I have refrained from commenting on it up to now, but there is something quite extraordinary going on in the world of economic policy, namely an incredible piling on against two economists who wrote a 2010 scholarly paper thought to support the view of "austerity" being a good thing. The fallacy Keynesians are out in great force and viciousness. It resembles nothing so much as the burning of heretics for daring to question the faith.
It started with economists Carmen Reinhart and Kenneth Rogoff, professors at Harvard, writing an article called Growth In A Time Of Debt in January 2010 for NBER. In the article, the authors did a quantitative analysis of a large dataset, and concluded that at debt levels "above 90 percent" of GDP, "median growth rates fall by one percent, and average growth falls considerably more." The consequences of this result for appropriate economic policy may not be obvious to the readers of this blog, but the explanation is not complicated. In the world of fallacy Keynesianism, economic policy is divided into two alternatives, called "stimulus" and "austerity." "Stimulus" means some combination of government spending increases and tax cuts, thus, debt increasing. "Austerity" means some combination of government spending decreases and tax increases, thus debt decreasing (or, more likely, increasing a little more slowly). So the Reinhart/Rogoff conclusion can be used to advocate that Keynesian "stimulus" policies don't work at least when debt has hit 90% of GDP. More broadly, if you don't get your government spending under control before the debt his 90% of GDP, you will go into stagnation with no obvious way to get out.
You can understand how the advocates of endlessly increasing government spending would hate the Reinhart/Rogoff conclusion, let alone the fact that they come from big-name Harvard, where all the other economists worship at the Church of Keynes. And the hatred was aggravated by the fact that known vampires like Paul Ryan had cited the Reinhart/Rogoff work in advocating for spending restraint. Well, a couple of weeks ago a grad student named Thomas Herndon and others at much less big-name U Mass - Amherst published their own article at the Political Economy Research Institute, claiming to find "coding errors, selective exclusion of available data, and unconventional weighting of summary statistics" in the Reinhart/Rogoff paper. Let the inquisition begin!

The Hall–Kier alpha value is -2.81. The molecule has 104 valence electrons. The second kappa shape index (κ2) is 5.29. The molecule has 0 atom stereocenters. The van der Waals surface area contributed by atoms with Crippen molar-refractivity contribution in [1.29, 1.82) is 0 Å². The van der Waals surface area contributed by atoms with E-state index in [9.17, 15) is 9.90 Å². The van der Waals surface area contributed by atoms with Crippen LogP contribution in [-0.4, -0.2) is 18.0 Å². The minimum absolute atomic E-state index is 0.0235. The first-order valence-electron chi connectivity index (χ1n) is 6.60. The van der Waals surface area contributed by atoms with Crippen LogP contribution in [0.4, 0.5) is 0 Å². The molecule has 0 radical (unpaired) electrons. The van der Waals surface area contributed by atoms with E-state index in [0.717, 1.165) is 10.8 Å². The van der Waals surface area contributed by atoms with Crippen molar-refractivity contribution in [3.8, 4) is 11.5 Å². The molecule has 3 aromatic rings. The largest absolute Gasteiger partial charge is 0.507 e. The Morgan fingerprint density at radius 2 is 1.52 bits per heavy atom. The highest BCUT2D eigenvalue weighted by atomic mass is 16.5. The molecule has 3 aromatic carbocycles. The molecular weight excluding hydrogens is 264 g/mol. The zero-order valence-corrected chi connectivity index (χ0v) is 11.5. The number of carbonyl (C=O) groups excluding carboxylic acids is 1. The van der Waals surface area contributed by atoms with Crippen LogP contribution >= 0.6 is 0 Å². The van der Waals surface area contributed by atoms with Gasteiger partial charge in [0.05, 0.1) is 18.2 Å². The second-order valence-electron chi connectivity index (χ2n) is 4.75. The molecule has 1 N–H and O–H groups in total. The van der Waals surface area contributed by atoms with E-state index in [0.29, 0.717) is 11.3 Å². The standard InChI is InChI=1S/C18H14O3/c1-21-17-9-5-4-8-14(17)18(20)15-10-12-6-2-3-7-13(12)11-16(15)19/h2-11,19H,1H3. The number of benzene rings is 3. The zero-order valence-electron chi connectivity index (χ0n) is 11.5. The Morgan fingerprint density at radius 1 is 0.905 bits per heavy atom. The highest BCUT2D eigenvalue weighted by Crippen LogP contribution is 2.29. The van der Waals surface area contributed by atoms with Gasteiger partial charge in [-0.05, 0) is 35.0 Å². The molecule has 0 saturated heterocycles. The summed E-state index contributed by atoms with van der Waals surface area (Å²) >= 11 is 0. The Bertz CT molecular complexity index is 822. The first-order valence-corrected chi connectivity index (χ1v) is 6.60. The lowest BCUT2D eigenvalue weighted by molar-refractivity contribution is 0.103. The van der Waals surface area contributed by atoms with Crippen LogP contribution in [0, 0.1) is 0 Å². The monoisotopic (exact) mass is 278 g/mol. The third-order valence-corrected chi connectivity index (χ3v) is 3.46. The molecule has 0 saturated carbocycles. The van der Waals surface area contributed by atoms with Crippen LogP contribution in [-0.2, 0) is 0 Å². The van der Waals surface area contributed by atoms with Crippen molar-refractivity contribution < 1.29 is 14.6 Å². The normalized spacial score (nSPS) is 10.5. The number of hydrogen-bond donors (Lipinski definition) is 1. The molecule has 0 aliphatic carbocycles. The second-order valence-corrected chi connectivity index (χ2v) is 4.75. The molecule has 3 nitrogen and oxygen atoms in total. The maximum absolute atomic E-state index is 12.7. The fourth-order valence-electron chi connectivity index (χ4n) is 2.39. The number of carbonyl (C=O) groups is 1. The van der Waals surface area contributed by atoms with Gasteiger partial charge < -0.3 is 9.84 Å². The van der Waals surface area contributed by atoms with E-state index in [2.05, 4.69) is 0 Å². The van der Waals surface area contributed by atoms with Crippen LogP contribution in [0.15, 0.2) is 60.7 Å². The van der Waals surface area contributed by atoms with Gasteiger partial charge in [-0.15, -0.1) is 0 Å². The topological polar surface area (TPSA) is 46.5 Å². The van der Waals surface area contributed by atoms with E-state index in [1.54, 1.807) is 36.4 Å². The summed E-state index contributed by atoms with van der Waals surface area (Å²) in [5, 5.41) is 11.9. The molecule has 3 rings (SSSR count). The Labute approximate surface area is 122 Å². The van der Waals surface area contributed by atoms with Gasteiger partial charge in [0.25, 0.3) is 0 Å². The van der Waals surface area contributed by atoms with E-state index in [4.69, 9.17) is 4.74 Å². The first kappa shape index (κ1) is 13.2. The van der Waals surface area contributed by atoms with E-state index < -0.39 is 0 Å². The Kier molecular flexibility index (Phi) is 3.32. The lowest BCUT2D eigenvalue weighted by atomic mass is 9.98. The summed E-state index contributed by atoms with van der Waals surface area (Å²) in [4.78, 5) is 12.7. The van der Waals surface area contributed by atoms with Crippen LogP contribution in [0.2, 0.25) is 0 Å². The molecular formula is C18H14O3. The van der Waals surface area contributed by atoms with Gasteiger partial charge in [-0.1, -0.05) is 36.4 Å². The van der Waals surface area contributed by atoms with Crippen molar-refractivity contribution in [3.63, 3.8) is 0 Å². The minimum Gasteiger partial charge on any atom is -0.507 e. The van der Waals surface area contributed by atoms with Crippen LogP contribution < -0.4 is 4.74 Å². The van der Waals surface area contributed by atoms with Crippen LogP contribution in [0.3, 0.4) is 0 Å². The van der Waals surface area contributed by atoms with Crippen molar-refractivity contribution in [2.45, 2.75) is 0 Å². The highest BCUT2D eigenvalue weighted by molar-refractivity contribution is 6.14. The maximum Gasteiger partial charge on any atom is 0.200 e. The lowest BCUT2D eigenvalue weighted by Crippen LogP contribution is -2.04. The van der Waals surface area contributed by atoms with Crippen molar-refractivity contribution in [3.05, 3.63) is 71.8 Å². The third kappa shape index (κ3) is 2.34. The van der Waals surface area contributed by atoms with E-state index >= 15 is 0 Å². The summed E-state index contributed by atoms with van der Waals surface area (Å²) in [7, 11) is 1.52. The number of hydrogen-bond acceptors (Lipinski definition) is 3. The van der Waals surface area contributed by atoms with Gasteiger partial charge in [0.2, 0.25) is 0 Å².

I'll give just a few choice quotes from very many that are out there:
"This is a mistake that has had enormous consequences," wrote Dean Baker of the Center for Economic and Policy Research. "If facts mattered in economic policy debates, this should be the cause for a major reassessment of the deficit reduction policies being pursued in the United States and elsewhere."
So the Reinhart-Rogoff fiasco needs to be seen in the broader context of austerity mania: the obviously intense desire of policy makers, politicians and pundits across the Western world to turn their backs on the unemployed and instead use the economic crisis as an excuse to slash social programs.
And this, reported by Matt Clinch of CNBC:
The two economists have also said they have received "hate-filled" and "threatening" emails since the debate began to rage two weeks ago.
Now I'm not going to get into the math of the Reinhart/Rogoff paper, whether it contains errors, and whether those errors are important to the result. The evidence of the Reinhart/Rogoff paper is a minuscule part of the vast evidence that Keynesian stimulus doesn't work. If it did, Japan would have boomed for the last 24 years. If it did, Greece and Spain would be success stories instead of needing one bailout after another. If it did, France, with spending at 56% of GDP, would be a growth model for all, instead of barely eking out 0.5% growth for the past 5 years and currently shrinking. If it did, Latvia and Estonia would have collapsed when they dramatically shrank government spending as a percent of GDP a few years ago. If it did, Hong Kong and Singapore would be basket cases instead of growth leaders. All you have to do is look around for the most basic statistics as to national economic performance.
But the Reinhart/Rogoff story is about the enforcement of orthodoxy in academia. After the firestorm hit, the pair have sent out a series of waffling missives, defending their work but also partially backing down:
"Borrowing to finance productive infrastructure raises long-run potential growth, ultimately pulling debt ratios lower. We have argued this consistently since the outset of the crisis," they said in the Financial Times.
It may be enough to avoid burning at the stake, although perhaps not excommunication. Remember all ye economists, this is what happens to all those whose work may suggest that government should be cut!